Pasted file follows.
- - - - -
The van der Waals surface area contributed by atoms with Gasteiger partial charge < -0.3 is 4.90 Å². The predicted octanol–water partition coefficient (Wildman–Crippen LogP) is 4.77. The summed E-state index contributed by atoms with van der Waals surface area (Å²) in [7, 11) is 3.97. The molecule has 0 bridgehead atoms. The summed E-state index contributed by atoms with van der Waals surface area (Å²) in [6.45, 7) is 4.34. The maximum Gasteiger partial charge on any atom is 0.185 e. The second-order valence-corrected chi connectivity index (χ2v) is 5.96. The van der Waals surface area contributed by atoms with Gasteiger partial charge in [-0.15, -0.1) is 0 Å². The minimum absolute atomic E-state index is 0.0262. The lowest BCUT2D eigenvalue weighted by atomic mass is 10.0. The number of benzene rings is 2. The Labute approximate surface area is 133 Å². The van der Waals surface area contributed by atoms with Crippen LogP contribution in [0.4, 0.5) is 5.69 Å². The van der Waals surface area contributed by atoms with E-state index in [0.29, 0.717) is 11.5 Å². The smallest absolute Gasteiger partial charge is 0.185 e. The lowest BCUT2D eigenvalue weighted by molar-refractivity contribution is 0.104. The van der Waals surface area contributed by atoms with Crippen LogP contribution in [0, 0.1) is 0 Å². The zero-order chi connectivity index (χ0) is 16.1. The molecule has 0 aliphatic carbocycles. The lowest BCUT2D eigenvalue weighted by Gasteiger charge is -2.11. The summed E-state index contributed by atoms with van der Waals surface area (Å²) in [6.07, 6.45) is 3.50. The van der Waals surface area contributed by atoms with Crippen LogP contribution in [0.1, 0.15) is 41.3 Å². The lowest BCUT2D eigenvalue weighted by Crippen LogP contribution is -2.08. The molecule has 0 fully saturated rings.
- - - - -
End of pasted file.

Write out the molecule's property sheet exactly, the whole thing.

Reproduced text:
The van der Waals surface area contributed by atoms with Gasteiger partial charge < -0.3 is 4.90 Å². The predicted octanol–water partition coefficient (Wildman–Crippen LogP) is 4.77. The summed E-state index contributed by atoms with van der Waals surface area (Å²) in [7, 11) is 3.97. The molecule has 0 bridgehead atoms. The summed E-state index contributed by atoms with van der Waals surface area (Å²) in [6.45, 7) is 4.34. The maximum Gasteiger partial charge on any atom is 0.185 e. The second-order valence-corrected chi connectivity index (χ2v) is 5.96. The van der Waals surface area contributed by atoms with Gasteiger partial charge in [-0.15, -0.1) is 0 Å². The minimum absolute atomic E-state index is 0.0262. The lowest BCUT2D eigenvalue weighted by atomic mass is 10.0. The number of benzene rings is 2. The Labute approximate surface area is 133 Å². The van der Waals surface area contributed by atoms with Crippen LogP contribution in [0.4, 0.5) is 5.69 Å². The van der Waals surface area contributed by atoms with E-state index in [0.29, 0.717) is 11.5 Å². The smallest absolute Gasteiger partial charge is 0.185 e. The lowest BCUT2D eigenvalue weighted by molar-refractivity contribution is 0.104. The van der Waals surface area contributed by atoms with Crippen LogP contribution in [0, 0.1) is 0 Å². The zero-order chi connectivity index (χ0) is 16.1. The molecule has 0 aliphatic carbocycles. The lowest BCUT2D eigenvalue weighted by Gasteiger charge is -2.11. The summed E-state index contributed by atoms with van der Waals surface area (Å²) in [6.07, 6.45) is 3.50. The van der Waals surface area contributed by atoms with Crippen LogP contribution in [0.1, 0.15) is 41.3 Å². The lowest BCUT2D eigenvalue weighted by Crippen LogP contribution is -2.08. The molecule has 0 fully saturated rings.